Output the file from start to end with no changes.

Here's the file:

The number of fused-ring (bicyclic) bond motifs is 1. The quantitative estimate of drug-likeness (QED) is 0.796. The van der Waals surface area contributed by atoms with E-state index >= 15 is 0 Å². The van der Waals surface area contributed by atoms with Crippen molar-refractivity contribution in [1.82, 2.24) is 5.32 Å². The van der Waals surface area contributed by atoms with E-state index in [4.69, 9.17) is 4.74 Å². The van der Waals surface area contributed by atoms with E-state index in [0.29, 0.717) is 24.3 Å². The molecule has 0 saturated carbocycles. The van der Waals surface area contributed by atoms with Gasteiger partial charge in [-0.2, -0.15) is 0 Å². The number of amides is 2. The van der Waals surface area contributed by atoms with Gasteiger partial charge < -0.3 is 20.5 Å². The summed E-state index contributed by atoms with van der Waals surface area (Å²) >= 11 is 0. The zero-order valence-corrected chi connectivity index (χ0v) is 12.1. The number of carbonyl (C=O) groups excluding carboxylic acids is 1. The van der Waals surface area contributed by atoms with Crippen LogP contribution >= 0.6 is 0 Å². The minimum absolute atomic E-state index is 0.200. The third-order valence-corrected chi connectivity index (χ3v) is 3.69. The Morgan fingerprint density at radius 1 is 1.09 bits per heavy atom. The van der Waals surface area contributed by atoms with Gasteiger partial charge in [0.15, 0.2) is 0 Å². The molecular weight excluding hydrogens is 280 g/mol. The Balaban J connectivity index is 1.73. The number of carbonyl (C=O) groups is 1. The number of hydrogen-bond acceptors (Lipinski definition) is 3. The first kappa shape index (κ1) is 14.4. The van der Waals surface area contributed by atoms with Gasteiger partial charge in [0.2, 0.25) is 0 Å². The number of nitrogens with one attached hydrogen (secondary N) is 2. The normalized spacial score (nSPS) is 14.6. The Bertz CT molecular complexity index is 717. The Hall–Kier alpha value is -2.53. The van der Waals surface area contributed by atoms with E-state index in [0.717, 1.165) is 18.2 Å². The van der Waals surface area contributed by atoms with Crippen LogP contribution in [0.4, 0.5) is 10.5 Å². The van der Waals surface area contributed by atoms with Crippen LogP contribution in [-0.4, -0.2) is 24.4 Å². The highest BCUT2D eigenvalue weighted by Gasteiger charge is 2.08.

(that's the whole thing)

The number of fused-ring (bicyclic) bond motifs is 1. The quantitative estimate of drug-likeness (QED) is 0.796. The van der Waals surface area contributed by atoms with E-state index >= 15 is 0 Å². The van der Waals surface area contributed by atoms with Crippen molar-refractivity contribution in [1.82, 2.24) is 5.32 Å². The van der Waals surface area contributed by atoms with E-state index in [4.69, 9.17) is 4.74 Å². The van der Waals surface area contributed by atoms with E-state index in [0.29, 0.717) is 24.3 Å². The molecule has 0 saturated carbocycles. The van der Waals surface area contributed by atoms with Gasteiger partial charge in [-0.2, -0.15) is 0 Å². The number of amides is 2. The van der Waals surface area contributed by atoms with Gasteiger partial charge < -0.3 is 20.5 Å². The summed E-state index contributed by atoms with van der Waals surface area (Å²) >= 11 is 0. The zero-order valence-corrected chi connectivity index (χ0v) is 12.1. The number of carbonyl (C=O) groups excluding carboxylic acids is 1. The van der Waals surface area contributed by atoms with Crippen LogP contribution >= 0.6 is 0 Å². The minimum absolute atomic E-state index is 0.200. The third-order valence-corrected chi connectivity index (χ3v) is 3.69. The Morgan fingerprint density at radius 1 is 1.09 bits per heavy atom. The van der Waals surface area contributed by atoms with Gasteiger partial charge in [0.15, 0.2) is 0 Å². The molecular weight excluding hydrogens is 280 g/mol. The Balaban J connectivity index is 1.73. The number of carbonyl (C=O) groups is 1. The number of hydrogen-bond acceptors (Lipinski definition) is 3. The first kappa shape index (κ1) is 14.4. The van der Waals surface area contributed by atoms with Gasteiger partial charge in [0.2, 0.25) is 0 Å². The number of nitrogens with one attached hydrogen (secondary N) is 2. The normalized spacial score (nSPS) is 14.6. The Bertz CT molecular complexity index is 717. The Hall–Kier alpha value is -2.53. The van der Waals surface area contributed by atoms with E-state index in [0.717, 1.165) is 18.2 Å². The van der Waals surface area contributed by atoms with Crippen LogP contribution in [0.4, 0.5) is 10.5 Å². The van der Waals surface area contributed by atoms with Crippen LogP contribution in [-0.4, -0.2) is 24.4 Å². The highest BCUT2D eigenvalue weighted by Gasteiger charge is 2.08.